So these are three very different effects.
And another one is that it might have no effect blocking might do nothing.
So what I would highly recommend is in any behavior plan where you see redirect the response or block the response, you probably should do a very brief functional analysis to figure out what blocking actually does to this behavior for this particular individual is thrown in there in almost every plan that I see.
But with little information about what it is likely to do.
So a quick little task might look like this.
You have one condition that is play, where they just can have preferred items, another condition where you provide no consequences to the target behavior and a third condition where you block it.
If the blocking increases the behavior is probably positive reinforcement.
If the blocking decreases the behavior, it's either an extinction or punishment.
If it does decrease the behavior, you move to a second comparison, which is block every other time versus block every time if you see the effect, when you block every other time then blocking is probably a punishment procedure, I think it's just important to understand what all the little components that might seem like add ons to the behavior plan.
They might influence behavior in important ways.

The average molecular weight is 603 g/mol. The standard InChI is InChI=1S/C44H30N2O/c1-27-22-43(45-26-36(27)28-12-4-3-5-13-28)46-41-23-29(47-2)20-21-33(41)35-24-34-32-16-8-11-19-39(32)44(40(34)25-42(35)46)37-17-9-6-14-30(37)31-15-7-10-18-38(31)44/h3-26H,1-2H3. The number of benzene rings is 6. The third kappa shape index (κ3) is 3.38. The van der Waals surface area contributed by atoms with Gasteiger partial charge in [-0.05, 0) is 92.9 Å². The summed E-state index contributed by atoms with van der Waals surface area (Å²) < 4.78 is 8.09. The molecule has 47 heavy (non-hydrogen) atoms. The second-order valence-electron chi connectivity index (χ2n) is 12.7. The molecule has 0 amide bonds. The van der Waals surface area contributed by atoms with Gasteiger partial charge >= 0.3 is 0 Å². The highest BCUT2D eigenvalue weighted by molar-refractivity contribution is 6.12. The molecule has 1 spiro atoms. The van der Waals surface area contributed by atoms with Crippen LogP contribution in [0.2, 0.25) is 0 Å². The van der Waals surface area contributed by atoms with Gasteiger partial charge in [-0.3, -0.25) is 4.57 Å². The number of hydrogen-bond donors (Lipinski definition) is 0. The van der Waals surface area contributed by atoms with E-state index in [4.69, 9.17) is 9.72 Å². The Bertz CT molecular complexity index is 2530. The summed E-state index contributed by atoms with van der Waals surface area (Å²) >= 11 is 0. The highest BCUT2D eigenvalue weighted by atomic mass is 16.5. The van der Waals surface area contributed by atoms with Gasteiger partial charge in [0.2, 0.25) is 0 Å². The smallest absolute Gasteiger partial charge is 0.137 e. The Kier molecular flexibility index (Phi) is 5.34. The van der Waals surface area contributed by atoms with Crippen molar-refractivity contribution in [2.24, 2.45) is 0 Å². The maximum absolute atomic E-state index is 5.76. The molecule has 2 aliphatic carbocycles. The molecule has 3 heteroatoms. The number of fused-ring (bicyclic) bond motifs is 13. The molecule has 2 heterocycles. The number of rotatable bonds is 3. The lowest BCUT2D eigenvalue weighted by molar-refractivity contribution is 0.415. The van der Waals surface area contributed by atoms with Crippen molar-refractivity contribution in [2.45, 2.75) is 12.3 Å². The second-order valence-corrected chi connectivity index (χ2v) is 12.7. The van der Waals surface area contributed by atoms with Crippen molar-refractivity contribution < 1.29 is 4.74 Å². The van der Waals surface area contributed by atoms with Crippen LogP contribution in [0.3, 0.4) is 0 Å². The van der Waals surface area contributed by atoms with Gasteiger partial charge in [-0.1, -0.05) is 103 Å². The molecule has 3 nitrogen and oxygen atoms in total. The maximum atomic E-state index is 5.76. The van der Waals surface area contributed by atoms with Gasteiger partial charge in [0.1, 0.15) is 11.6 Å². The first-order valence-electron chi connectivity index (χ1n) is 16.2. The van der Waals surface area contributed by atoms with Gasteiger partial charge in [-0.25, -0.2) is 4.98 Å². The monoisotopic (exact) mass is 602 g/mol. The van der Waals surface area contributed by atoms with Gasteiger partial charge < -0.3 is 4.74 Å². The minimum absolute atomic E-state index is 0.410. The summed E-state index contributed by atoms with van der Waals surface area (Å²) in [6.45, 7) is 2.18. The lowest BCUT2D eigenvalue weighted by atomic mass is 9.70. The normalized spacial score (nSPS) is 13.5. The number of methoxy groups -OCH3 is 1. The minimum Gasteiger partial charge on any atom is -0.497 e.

So let's pause again for any questions that you might have.
I see one from Amy that says, can SIB be maintained by escape?
Now we're here where we're focusing on automatically reinforced behavior, but actually the most common function of SIB is escape.
Usually in the thirties percent of the cases of self-injurious behavior are maintained by escape from something.
So it could be escape from instructional activity, escape from self care activity.
So yes, most definitely it can be maintained by escape.
- Okay, one of the other questions, Robert wondered one issue with extinguishing automatic or sensory behaviors is that they're often replaced with another similar or sometimes more problematic behavior.
Any thoughts on that?
- Yeah, and we're gonna be coming to that.
My group and Cathleen Piazza's group have done some research on that.
And there are assessment methods that can be used to identify appropriate replacements.
So it's interesting that sometimes even the highly preferred stimulus will not necessarily replace the problem behavior.
So you have to do an assessment to see not only is the stimulus preferred or the toy or the item preferred, but what is its influence on the problem behavior?
So we try to make it so that by environmental enrichment and differential reinforcement, instead of them moving to some other form of stereotypic behavior or other form of self-injurious behavior, that they would shift allocation to at least sometimes interacting with the item.